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A command/task framework similar to rake and thor built with extendability in mind.

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Boson is a modular command/task framework. Thanks to its rich set of plugins, it differentiates itself from rake and thor by being usable from irb and the commandline, having automated views generated by hirb and allowing libraries to be written as plain ruby. Works with ruby >= 1.9.2

New Boson

Starting with 1.0, boson has changed significantly. Please read the upgrading doc if you have an older version or if you're reading about boson predates 2012.

Boson has been rewritten to have a smaller core (no dependencies) with optional plugins to hook into its various features. The major focus of 1.0 has been to provide an easy way for third-party gems to create their executable and define subcommands with options.


Nicely formatted docs are available here.

Example Executable

For a gem with an executable, bin/cow:

#!/usr/bin/env ruby
require 'boson/runner'

class CowRunner < Boson::Runner
  option :urgent, type: :boolean
  def say(text, options={})
    text.capitalize! if options[:urgent]
    puts text

  def moo
    puts "MOOOO"


You can now execute cow with say and moo subcommands:

$ cow say hungry
$ cow moo
# use say's urgent option
$ cow say hungry -urgent

You'll notice that this syntax is powerful and concise and is very similar to thor's API. Subcommands map to ruby methods and the class represents the executable.

Comparison to Thor

Since boson and it's rewrite are both heavily inspired by thor, it makes sense to compare them.

First, what I consider pros boson has over thor. Boson

  • is designed to handle plugins. This means it core parts are extendable by modules and core components like commands can have arbitrary metadata associated with them.
  • has a rich set of plugins. See boson-more.
  • has commands that are easily testable. Whereas thor has options that automagically appear in command methods, boson explicitly passes options to its command method as a hash i.e., verbose: true). This also allows commands to just be called as ruby, with no magic to consider.
  • supports custom-user option types i.e. creating a Date option type. See Boson::Options.
  • supports custom method decorators i.e. methods like desc that add functionality to a command. While boson supports option, options, desc and config out of the box, users can create their own.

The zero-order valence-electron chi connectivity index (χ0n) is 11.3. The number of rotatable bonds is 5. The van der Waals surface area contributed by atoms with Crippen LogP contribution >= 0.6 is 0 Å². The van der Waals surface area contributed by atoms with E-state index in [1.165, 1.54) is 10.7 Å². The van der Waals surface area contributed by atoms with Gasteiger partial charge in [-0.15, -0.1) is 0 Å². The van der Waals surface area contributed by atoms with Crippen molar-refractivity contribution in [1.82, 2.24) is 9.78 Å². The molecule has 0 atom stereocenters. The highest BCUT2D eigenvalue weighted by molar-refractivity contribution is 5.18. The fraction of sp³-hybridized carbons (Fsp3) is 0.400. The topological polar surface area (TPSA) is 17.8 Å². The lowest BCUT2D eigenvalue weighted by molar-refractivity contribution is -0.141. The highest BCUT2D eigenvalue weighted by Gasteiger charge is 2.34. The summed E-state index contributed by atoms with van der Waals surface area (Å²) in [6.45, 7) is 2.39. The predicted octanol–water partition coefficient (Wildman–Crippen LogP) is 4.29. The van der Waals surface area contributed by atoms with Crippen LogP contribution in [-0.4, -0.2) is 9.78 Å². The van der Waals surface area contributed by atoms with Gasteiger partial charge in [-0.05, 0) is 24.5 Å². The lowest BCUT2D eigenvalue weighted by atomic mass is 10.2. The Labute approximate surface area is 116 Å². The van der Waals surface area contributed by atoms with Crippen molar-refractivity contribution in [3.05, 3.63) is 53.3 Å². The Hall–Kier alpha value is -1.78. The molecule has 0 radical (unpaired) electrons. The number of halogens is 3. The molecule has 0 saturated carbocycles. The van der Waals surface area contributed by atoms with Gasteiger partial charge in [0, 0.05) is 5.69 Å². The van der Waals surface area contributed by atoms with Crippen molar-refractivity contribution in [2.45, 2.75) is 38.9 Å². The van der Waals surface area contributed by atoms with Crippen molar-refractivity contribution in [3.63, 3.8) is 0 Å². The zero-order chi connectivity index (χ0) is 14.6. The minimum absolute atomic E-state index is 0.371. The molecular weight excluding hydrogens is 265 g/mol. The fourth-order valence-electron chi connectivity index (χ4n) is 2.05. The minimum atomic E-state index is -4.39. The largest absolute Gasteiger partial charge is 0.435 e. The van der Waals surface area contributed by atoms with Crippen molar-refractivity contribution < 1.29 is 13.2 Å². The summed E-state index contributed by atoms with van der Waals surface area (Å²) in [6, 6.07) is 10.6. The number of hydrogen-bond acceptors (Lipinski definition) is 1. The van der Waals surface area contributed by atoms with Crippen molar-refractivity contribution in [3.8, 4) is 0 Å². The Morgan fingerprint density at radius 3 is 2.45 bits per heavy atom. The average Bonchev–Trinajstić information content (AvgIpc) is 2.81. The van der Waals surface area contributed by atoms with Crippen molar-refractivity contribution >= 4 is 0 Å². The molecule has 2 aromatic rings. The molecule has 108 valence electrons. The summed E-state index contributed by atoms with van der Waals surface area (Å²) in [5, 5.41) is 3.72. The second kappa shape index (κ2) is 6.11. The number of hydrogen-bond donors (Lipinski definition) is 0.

• automatically creates usage for your subcommand. With thor you need to manually define your usage with desc: desc "SOME USAGE", "SOME DESCRIPTION"
  • is lenient about descriptions. Describe commands at your leisure. With thor you must define a desc.
  • has a smaller blacklist for command names i.e. just Kernel + Object method names. Thor has a bigger blacklist due to its design.

Now for pros thor has over boson. Thor

  • is widely used and thus has been community QAed thoroughly.
  • supports generators as a major feature.
  • is more stable as its feature set is mostly frozen.
  • is used by rails and thus is guaranteed support for some time.
  • supports ruby 1.8.7.
  • TODO: I'm sure there's more

Writing Plugins

The most common way to write a plugin is to extend one of the many method hooks available. Any methods that are defined in an API or APIClassMethods module are extendable. For example, if you want to extend what any boson-based executable does first, extend BareRunner.start:

module CustomStartUp
  def start(*)
    # additional startup

BareRunner.extend CustomStartUp

Notice that extend was used to extend a class method. To extend an instance method you would use include. Also notice that you use super in an overridden method to call original functionality. If you don't, you're possibly overridden existing functionality, which is fine as long as you know what you are overriding.

For many plugin examples, see boson-more.


Please report them on github. If the issue is about upgrading from old boson, please file it in boson-more.


See here


Motivation for the new boson is all the damn executables I'm making.


Boson stands on the shoulders of these people and their ideas:

  • Contributors: @mirell, @martinos
  • Yehuda Katz for Thor and its awesome option parser (Boson::OptionParser).
  • Daniel Berger for his original work on thor's option parser.
  • Chris Wanstrath for inspiring Boson's libraries with Rip's packages.
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